October 2011 | Air Arabia offered to start Sharjah-Chandigarh-Sharjah flight but it failed to start

November 15, 2011 | Timings were also scheduled, but no sign of operation

December 25, 2011 | Sale of ticket was expected to start but no results

The problem

Chandigarh airport is mainly a defence airfield and any foreign aircraft can land here only after getting clearance from MoD, which is pending. DGCA can give approval only after the green signal from MoD.


Airline aims for regional flights from Carlsbad

CARLSBAD, Calif. -- If operators of California Pacific Airlines have their way, they’ll soon be flying out of McClellan Palomar Airport in Carlsbad to the Bay Area, Las Vegas and Mexico.

"The county has done air services studies,” said Assistant Airport Manager Olivier Brackett. “The airline has done air services studies, and gauged demand for flights out of this airport.”

Demand for such a venture is extremely high said Brackett.

“We get phone calls every day in our office with people in the community asking when CPA is going to start flying,” he said.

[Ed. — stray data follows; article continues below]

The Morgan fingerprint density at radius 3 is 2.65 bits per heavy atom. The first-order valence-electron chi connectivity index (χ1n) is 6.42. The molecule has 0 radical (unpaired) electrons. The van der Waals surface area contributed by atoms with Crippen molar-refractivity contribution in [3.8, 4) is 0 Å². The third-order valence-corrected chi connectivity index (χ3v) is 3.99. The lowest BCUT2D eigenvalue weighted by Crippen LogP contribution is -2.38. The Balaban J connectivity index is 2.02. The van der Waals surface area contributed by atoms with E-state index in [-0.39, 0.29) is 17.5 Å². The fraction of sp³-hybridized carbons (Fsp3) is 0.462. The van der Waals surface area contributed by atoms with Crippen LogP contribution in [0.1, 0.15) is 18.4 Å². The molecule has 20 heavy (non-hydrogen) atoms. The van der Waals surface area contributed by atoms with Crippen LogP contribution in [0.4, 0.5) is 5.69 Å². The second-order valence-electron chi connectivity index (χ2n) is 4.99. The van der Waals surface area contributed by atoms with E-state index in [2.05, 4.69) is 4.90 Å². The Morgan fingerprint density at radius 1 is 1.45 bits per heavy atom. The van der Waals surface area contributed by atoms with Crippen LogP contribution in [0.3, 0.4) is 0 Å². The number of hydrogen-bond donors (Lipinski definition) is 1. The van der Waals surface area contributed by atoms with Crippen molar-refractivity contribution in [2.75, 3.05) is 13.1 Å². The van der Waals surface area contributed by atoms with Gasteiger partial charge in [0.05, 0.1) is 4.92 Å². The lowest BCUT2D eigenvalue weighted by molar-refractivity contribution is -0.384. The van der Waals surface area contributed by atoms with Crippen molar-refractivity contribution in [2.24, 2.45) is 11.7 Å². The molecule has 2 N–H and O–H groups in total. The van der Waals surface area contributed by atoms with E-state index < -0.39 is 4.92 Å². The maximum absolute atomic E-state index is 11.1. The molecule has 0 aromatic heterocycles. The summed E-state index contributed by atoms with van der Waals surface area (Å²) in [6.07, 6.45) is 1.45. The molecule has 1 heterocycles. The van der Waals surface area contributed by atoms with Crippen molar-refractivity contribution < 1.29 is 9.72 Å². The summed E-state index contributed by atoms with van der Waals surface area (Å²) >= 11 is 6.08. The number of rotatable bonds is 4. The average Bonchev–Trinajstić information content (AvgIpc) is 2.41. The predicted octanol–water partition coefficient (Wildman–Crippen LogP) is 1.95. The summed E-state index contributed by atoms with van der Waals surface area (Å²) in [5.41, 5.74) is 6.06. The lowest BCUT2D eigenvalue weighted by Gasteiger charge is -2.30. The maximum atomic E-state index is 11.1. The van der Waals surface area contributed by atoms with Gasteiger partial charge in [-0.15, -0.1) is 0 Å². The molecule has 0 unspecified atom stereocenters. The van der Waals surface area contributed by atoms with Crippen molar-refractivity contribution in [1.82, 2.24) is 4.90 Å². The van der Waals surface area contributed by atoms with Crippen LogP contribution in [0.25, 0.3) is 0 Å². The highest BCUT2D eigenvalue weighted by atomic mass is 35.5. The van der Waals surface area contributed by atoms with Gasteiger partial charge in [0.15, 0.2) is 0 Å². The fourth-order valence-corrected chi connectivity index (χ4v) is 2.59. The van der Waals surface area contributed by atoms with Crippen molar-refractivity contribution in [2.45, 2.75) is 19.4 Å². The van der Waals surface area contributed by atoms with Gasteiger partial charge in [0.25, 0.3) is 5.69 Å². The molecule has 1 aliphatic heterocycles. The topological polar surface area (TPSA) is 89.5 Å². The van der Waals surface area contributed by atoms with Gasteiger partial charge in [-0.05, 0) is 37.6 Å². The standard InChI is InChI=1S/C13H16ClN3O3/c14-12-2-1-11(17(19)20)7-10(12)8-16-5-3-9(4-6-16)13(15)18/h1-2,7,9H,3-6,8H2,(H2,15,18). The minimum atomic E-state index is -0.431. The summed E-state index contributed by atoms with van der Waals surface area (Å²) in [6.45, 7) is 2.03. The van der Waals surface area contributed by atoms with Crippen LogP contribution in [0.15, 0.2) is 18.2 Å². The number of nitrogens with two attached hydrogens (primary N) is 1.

The airline recently passed the first phase of the Federal Aviation Administration’s certification process.

The vice president of communications for CPA said the company could be getting the companies first two planes – Embraer 170’s – by the spring, with the hopes of training staff.

The 70 passenger planes will fly non-stop to several locations including San Jose, Oakland, Sacramento, Las Vegas, Phoenix and Cabo San Lucas.

Miracle plane crash survival of son of late Segway tycoon

Aircraft lost power and missed trees and power lines before landing in a nearby field

Jimi Heselden.

The son of the late ­millionaire Segway boss Jimi Heselden said his dad was “watching over him” after he walked away from a plane crash.

Jason, 39, was in the Piper Warrior light ­aircraft with three others on a sightseeing tour when the engine cut out at 1,000ft.